Ottawa's flagship innovation initiative – a pledge to fund up to five so-called "superclusters" - has drawn a strong response, with dozens of hastily gathered consortia led by some of Canada's largest companies vying for $950-million in federal funds.
Royal Bank of Canada, Magna International Inc., Telus Corp., Teck Resources Ltd., Loblaw Cos. Ltd. Shoppers Drug Mart unit and Open Text Corp. are among the more than 200 companies that have joined with 20 post-secondary institutions – some of which are supporting more than one bid - to create "superclusters" in such wide-ranging fields as agriculture, advanced manufacturing, cryptocurrency, big data, medical technology and artificial intelligence. They have been joined by some of Canada's most prominent startups and "scaleups," including Stemcell Technologies Inc., Thalmic Labs Inc, Miovision Technologies and Don Tapscott's Blockchain Research Institute.
Government sources say about 50 consortia submitted letters of intent by the July 24 deadline to establish superclusters, or groupings of large and small companies and post-secondary institutions and other organizations that work collaboratively to create skilled jobs and technologically-driven competitive advantages in established and emerging sectors. Bidding groups had to include at least two industry-leading "anchor" companies, smaller companies and at least one post-secondary institution, and to commit at least $1 in cash or in-kind contributions for every $1 requested from government.
The government expects to release a shortlist of 12 groups by summer's end and announce as many as five winners by early 2018.
The government officials said the bidders asked for a combined $10-billion in federal funds and pledged to invest $17-billion themselves. For example, a group comprised of southern Ontario auto parts giants including Magna, along with several Waterloo tech companies and the University of Waterloo has pledged $700 million in cash and in-kind services to develop a supercluster centred around advanced manufacturing and internet-of-things technology. Individual projects can receive up to $250 million from Ottawa.
"We do believe this has triggered and been a catalyst for private sector investment and will go to create high quality jobs for Canadians," said one government official. The strong response "is extremely positive and validated our approach."
Some critics have questioned the program, saying government shouldn't pick industry winners and losers. Many observers are unclear how a supercluster - which must be administered by a non-profit organization - is supposed to function. "Innovation thrives when businesses and entrepreneurs are free from excessive taxes, regulation, and interference," said Conservative innovation critic Diane Finley. "Unfortunately, the Liberals have taken the opposite approach and are picking winners and leaving other businesses to fend for themselves….Why is the government giving away taxpayer dollars without any reassurances that these projects will benefit Canadians?"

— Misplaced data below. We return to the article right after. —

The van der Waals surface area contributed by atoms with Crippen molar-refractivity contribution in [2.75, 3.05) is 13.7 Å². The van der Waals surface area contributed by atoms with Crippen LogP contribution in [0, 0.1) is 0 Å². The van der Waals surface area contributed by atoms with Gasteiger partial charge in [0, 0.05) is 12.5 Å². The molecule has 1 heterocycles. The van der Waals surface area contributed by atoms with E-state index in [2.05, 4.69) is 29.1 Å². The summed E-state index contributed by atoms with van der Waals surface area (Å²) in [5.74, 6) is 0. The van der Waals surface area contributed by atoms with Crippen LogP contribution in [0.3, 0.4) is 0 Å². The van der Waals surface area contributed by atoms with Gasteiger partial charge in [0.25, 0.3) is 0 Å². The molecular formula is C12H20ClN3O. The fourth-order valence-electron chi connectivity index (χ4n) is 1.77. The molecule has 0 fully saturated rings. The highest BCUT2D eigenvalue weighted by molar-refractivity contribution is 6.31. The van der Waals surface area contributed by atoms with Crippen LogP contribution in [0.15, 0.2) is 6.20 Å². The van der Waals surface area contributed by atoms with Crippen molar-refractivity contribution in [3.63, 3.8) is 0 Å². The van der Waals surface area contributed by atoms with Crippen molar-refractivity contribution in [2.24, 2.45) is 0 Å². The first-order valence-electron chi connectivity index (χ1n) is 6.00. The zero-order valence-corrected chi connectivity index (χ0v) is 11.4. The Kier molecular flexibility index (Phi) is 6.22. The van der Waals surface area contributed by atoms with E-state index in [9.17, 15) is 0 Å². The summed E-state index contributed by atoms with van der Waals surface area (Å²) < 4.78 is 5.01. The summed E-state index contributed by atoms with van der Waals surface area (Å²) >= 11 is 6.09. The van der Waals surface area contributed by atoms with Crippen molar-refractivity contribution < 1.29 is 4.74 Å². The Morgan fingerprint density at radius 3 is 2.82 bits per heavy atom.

But healthcare software entrepreneur Mike Monteith, who co-led a bid to create a medical software and device industries supercluster, praised the initiative for spurring on his firm, ThoughtWire Corp. to work with dozens of other enterprises from startups to emerging healthcare software success PointClickCare and giant Shoppers Drug Mart in a way they haven't before.
"We really have the community talking about innovation" and thinking about leveraging Canadian healthcare spending to create a "powerful economic engine that can drive benefits" for taxpayers and companies in the space, Mr. Monteith said. "We've changed the nature of the discussion that's happening" in the course of putting the bid together. "The program has created a catalyzing effect" for a sector where startups often struggle to commercialize their medical technology products.
Several of the bids represent a who's-who of leading Canada's tech centres: a Vancouver data supercluster proposal includes Telus, Microsoft, Sierra Wireless, Teck and Boeing as well as regional technology and university umbrella associations. A clean mining cluster proposal led by the Canadian Mining Innovation Council and the Centre for Excellence in Mining Innovation (CEMI) is backed by giants Glencore, Teck, Vale, Godlcorp and Agnico-Eagle. "There wasn't a lot of time" to assemble the application, said CEMI CEO Douglas Morrison. "We knuckled down and did what we had to." The University of Toronto's groundbreaking Creative Destruction Lab startup assistance program is working with four supercluster proposals, including a consortium to develop "smart airport technologies" led by airports operators in southern Ontario.
Canada's strength in AI is reflected in several bids. A bid co-led by Quebec City's Optel Group is seeking funding for an AI-powered supply chain supercluster. A bid backed by by Royal Bank and Bank of Nova Scotia seeks to develop an "applied AI" super cluster, while Winnipeg-based non-profit Enterprise Machine Intelligence and Learning Inititiative is looking to bring AI to agriculture. The EMILI plan, backed by 18 companies, "aims to establish the most advanced agriculture economy in the world here in Canada," according to summary notes obtained by The Globe and Mail.